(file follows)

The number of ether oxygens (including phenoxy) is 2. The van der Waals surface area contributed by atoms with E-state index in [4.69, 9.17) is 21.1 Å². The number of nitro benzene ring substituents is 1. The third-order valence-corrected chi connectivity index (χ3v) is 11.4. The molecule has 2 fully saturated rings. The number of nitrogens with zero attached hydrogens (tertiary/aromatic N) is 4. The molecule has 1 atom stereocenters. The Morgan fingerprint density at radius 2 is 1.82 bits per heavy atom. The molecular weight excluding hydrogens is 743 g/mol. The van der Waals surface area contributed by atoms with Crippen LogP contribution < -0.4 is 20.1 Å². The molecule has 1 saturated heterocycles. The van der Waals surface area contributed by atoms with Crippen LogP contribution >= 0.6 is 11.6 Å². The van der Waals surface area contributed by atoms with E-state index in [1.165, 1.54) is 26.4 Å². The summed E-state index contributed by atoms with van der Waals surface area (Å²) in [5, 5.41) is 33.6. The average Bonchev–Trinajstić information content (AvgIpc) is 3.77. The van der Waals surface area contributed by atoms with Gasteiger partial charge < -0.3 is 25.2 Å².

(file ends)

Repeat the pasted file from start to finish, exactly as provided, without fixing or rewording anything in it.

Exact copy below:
The number of ether oxygens (including phenoxy) is 2. The van der Waals surface area contributed by atoms with E-state index in [4.69, 9.17) is 21.1 Å². The number of nitro benzene ring substituents is 1. The third-order valence-corrected chi connectivity index (χ3v) is 11.4. The molecule has 2 fully saturated rings. The number of nitrogens with zero attached hydrogens (tertiary/aromatic N) is 4. The molecule has 1 atom stereocenters. The Morgan fingerprint density at radius 2 is 1.82 bits per heavy atom. The molecular weight excluding hydrogens is 743 g/mol. The van der Waals surface area contributed by atoms with Crippen LogP contribution < -0.4 is 20.1 Å². The molecule has 1 saturated heterocycles. The van der Waals surface area contributed by atoms with Crippen LogP contribution >= 0.6 is 11.6 Å². The van der Waals surface area contributed by atoms with E-state index in [1.165, 1.54) is 26.4 Å². The summed E-state index contributed by atoms with van der Waals surface area (Å²) in [5, 5.41) is 33.6. The average Bonchev–Trinajstić information content (AvgIpc) is 3.77. The van der Waals surface area contributed by atoms with Gasteiger partial charge < -0.3 is 25.2 Å².